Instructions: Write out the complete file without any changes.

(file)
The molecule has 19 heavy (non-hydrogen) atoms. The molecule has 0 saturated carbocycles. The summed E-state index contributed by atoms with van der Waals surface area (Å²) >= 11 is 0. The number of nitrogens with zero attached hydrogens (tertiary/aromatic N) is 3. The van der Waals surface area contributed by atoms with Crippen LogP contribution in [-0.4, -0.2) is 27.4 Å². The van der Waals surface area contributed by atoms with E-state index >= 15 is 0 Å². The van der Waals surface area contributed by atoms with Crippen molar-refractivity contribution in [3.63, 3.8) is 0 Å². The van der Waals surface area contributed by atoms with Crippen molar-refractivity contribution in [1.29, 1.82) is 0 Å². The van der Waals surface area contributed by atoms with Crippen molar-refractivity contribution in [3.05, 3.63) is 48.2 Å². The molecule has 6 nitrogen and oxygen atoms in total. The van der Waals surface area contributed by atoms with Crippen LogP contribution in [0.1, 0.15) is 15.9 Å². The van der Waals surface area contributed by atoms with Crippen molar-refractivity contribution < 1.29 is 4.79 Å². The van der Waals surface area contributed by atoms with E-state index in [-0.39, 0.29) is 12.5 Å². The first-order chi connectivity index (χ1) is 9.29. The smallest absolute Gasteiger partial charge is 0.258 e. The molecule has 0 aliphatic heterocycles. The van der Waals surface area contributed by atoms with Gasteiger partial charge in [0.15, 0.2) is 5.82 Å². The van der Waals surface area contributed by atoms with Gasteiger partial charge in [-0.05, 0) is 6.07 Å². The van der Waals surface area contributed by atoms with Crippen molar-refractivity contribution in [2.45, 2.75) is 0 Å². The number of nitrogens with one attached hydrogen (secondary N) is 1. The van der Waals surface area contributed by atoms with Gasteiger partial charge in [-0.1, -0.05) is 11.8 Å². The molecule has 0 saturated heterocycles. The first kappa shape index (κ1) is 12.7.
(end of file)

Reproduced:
The molecule has 19 heavy (non-hydrogen) atoms. The molecule has 0 saturated carbocycles. The summed E-state index contributed by atoms with van der Waals surface area (Å²) >= 11 is 0. The number of nitrogens with zero attached hydrogens (tertiary/aromatic N) is 3. The van der Waals surface area contributed by atoms with Crippen LogP contribution in [-0.4, -0.2) is 27.4 Å². The van der Waals surface area contributed by atoms with E-state index >= 15 is 0 Å². The van der Waals surface area contributed by atoms with Crippen molar-refractivity contribution in [3.63, 3.8) is 0 Å². The van der Waals surface area contributed by atoms with Crippen molar-refractivity contribution in [1.29, 1.82) is 0 Å². The van der Waals surface area contributed by atoms with Crippen molar-refractivity contribution in [3.05, 3.63) is 48.2 Å². The molecule has 6 nitrogen and oxygen atoms in total. The van der Waals surface area contributed by atoms with Crippen LogP contribution in [0.1, 0.15) is 15.9 Å². The van der Waals surface area contributed by atoms with Crippen molar-refractivity contribution < 1.29 is 4.79 Å². The van der Waals surface area contributed by atoms with E-state index in [-0.39, 0.29) is 12.5 Å². The first-order chi connectivity index (χ1) is 9.29. The smallest absolute Gasteiger partial charge is 0.258 e. The molecule has 0 aliphatic heterocycles. The van der Waals surface area contributed by atoms with Gasteiger partial charge in [0.15, 0.2) is 5.82 Å². The van der Waals surface area contributed by atoms with Gasteiger partial charge in [-0.05, 0) is 6.07 Å². The van der Waals surface area contributed by atoms with Crippen molar-refractivity contribution in [2.45, 2.75) is 0 Å². The number of nitrogens with one attached hydrogen (secondary N) is 1. The van der Waals surface area contributed by atoms with Gasteiger partial charge in [-0.1, -0.05) is 11.8 Å². The molecule has 0 saturated heterocycles. The first kappa shape index (κ1) is 12.7.